Omni-channel, multi-channel, cross channel sales…the Zoomdle app now opens up yet another path. But what innovative features does e-commerce really need?

M-Commerce Breathing New Life into Traditional Print Media?

Interview, during a broadcast from L’Atelier numérique (L’Atelier Digital) on the BFM Business channel, with Axel Canus, CEO of Zoomdle, an e-commerce app, and Olivier Sauvage, e-commerce consultant and author of the ‘Capitaine Commerce’ blog.

Online shopping is still growing. According to the latest figures from the French e-commerce and remote selling federation, FEVAD, e-commerce turnover in France posted an 11% increase year-on-year in the first quarter of 2014, reaching €13.4 billion. A number of specific trends stand out in this healthy market, especially m-commerce, a segment which made the most notable progress during the first three months of the year, with online purchases from mobile devices up 76% on last year. Despite this success however online merchants cannot afford to rest on their laurels, since innovations continue to arrive thick and fast, making mobile selling a central plank of e-commerce strategy. One of these innovations is the Zoomdle app.

L'Atelier: Zoomdle could be described as the Shazam for fashion, but how exactly does the app work?

Axel Canus: Women who read magazines can use their smartphones to snap a photo of a product they like. Once they’ve downloaded the app they can buy it online any time, anywhere they happen to be.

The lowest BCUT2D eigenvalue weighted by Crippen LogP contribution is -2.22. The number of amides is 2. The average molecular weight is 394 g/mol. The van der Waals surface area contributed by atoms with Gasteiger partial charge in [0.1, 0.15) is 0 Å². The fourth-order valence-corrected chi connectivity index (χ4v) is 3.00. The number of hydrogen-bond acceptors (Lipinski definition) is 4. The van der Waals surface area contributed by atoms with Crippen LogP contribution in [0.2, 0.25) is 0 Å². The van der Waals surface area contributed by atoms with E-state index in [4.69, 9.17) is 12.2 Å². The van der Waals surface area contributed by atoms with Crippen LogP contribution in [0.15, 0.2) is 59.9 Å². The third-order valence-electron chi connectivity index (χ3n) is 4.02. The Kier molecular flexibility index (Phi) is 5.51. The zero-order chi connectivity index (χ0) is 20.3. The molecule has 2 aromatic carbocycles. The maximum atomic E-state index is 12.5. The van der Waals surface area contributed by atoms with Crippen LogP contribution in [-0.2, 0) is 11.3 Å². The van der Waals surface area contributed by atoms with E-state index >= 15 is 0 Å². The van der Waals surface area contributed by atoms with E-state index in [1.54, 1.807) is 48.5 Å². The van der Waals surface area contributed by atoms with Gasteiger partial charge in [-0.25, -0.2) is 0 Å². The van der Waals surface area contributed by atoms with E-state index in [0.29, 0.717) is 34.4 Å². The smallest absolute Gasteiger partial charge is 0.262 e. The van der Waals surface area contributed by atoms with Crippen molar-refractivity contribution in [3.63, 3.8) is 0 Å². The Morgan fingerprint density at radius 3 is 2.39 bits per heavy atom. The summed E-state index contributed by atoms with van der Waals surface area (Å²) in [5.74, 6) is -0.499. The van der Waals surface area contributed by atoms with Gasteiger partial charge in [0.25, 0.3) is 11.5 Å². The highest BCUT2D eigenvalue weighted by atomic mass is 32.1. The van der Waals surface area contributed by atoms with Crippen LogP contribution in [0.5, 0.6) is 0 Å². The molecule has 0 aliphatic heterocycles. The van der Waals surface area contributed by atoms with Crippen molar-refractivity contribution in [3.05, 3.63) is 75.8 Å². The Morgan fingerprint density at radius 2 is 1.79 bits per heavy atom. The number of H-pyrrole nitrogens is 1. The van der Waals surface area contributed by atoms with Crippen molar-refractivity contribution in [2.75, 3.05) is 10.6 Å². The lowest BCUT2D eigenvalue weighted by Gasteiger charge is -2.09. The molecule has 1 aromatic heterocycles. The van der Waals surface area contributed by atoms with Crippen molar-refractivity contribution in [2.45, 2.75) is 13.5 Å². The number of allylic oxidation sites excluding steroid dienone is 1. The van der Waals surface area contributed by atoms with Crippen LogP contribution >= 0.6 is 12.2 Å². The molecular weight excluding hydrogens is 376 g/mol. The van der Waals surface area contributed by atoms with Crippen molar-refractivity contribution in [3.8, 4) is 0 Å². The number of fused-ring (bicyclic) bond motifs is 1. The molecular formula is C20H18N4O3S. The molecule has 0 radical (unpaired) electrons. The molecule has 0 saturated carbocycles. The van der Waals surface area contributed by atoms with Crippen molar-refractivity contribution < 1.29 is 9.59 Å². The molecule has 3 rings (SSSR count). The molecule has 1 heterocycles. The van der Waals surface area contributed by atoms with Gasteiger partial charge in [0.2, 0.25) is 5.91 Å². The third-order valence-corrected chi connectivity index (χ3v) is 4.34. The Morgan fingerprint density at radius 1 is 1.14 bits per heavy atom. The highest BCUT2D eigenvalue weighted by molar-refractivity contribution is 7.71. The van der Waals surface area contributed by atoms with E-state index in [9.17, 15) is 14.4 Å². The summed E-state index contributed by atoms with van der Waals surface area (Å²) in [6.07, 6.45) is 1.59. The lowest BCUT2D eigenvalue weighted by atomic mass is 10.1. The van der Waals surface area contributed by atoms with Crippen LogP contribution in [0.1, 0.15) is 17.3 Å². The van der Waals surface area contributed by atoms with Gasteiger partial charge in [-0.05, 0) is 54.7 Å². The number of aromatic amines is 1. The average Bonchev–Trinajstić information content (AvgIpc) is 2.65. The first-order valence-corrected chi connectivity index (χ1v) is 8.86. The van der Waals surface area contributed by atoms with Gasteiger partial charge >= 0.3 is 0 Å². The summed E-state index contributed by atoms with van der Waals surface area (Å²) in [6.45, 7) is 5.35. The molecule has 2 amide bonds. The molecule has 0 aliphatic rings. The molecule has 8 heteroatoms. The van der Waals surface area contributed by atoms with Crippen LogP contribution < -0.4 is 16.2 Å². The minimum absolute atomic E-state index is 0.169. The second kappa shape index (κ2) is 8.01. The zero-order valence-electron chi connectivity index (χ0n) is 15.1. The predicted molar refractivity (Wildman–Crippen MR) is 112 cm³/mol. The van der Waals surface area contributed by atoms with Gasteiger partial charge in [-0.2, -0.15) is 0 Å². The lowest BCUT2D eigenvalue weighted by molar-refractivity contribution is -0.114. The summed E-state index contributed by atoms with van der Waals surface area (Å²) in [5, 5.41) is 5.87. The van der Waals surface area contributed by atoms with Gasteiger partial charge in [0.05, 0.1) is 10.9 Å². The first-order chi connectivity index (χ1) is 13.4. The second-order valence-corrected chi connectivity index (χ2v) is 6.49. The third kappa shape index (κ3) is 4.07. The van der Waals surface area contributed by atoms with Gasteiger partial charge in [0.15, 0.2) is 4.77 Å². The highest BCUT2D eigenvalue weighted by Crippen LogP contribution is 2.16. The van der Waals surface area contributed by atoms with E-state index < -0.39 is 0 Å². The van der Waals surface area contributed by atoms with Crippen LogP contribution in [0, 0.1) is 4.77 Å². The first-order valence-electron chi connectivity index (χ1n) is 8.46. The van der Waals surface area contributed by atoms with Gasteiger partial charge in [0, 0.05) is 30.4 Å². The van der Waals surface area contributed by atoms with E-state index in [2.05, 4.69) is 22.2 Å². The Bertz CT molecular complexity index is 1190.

From any magazine whatsoever?

Axel Canus: At the moment, just three: Biba, Grazia, and Vital.

Does the app automatically recognise an item shown in one of the magazines?

Axel Canus: Yes, exactly. The technology isn’t based on a QR code, as that would detract from the graphic quality of the magazine. A system of visual recognition enables you to pull up the item you want. It’s not a QR code.

But you have to tag or at least process the photo upstream so that the app recognises the product snapped by your female reader. Longer term, might the app be able to detect items without any prior tagging? In the street, for example?

Axel Canus: Well, the image needs to be stored on a server, a bit like Shazam in the music field. As regards the visual recognition technology, it will already allow you compare one item with another. If you take a photo of a shirt, the app can suggest a similar one – in terms of colour, shape and pattern.

Does the app direct the reader to the site of the brand which makes the item? Or does Zoomdle actually serve as the channel?